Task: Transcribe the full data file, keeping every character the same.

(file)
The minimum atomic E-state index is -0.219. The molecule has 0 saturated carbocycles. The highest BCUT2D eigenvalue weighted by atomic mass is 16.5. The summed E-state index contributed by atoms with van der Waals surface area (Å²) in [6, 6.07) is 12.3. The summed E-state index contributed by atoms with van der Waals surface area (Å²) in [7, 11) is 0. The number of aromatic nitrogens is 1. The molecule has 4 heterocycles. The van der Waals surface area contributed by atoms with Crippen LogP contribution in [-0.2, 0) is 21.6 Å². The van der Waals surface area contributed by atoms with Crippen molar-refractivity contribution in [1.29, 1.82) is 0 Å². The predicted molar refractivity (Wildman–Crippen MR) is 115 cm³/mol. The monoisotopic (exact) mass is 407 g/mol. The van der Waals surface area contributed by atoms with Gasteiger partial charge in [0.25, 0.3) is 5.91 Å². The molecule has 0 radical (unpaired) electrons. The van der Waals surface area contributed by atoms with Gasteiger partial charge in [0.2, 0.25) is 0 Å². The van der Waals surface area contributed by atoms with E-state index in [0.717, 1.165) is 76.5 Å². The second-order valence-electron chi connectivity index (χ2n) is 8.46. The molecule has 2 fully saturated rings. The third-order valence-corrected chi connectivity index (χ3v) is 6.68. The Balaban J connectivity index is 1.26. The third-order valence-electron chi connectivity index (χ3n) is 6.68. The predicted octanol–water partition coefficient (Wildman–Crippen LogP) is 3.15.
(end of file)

The minimum atomic E-state index is -0.219. The molecule has 0 saturated carbocycles. The highest BCUT2D eigenvalue weighted by atomic mass is 16.5. The summed E-state index contributed by atoms with van der Waals surface area (Å²) in [6, 6.07) is 12.3. The summed E-state index contributed by atoms with van der Waals surface area (Å²) in [7, 11) is 0. The number of aromatic nitrogens is 1. The molecule has 4 heterocycles. The van der Waals surface area contributed by atoms with Crippen LogP contribution in [-0.2, 0) is 21.6 Å². The van der Waals surface area contributed by atoms with Crippen molar-refractivity contribution in [1.29, 1.82) is 0 Å². The predicted molar refractivity (Wildman–Crippen MR) is 115 cm³/mol. The monoisotopic (exact) mass is 407 g/mol. The van der Waals surface area contributed by atoms with Gasteiger partial charge in [0.25, 0.3) is 5.91 Å². The molecule has 0 radical (unpaired) electrons. The van der Waals surface area contributed by atoms with Gasteiger partial charge in [0.2, 0.25) is 0 Å². The van der Waals surface area contributed by atoms with E-state index in [0.717, 1.165) is 76.5 Å². The second-order valence-electron chi connectivity index (χ2n) is 8.46. The molecule has 2 fully saturated rings. The third-order valence-corrected chi connectivity index (χ3v) is 6.68. The Balaban J connectivity index is 1.26. The third-order valence-electron chi connectivity index (χ3n) is 6.68. The predicted octanol–water partition coefficient (Wildman–Crippen LogP) is 3.15.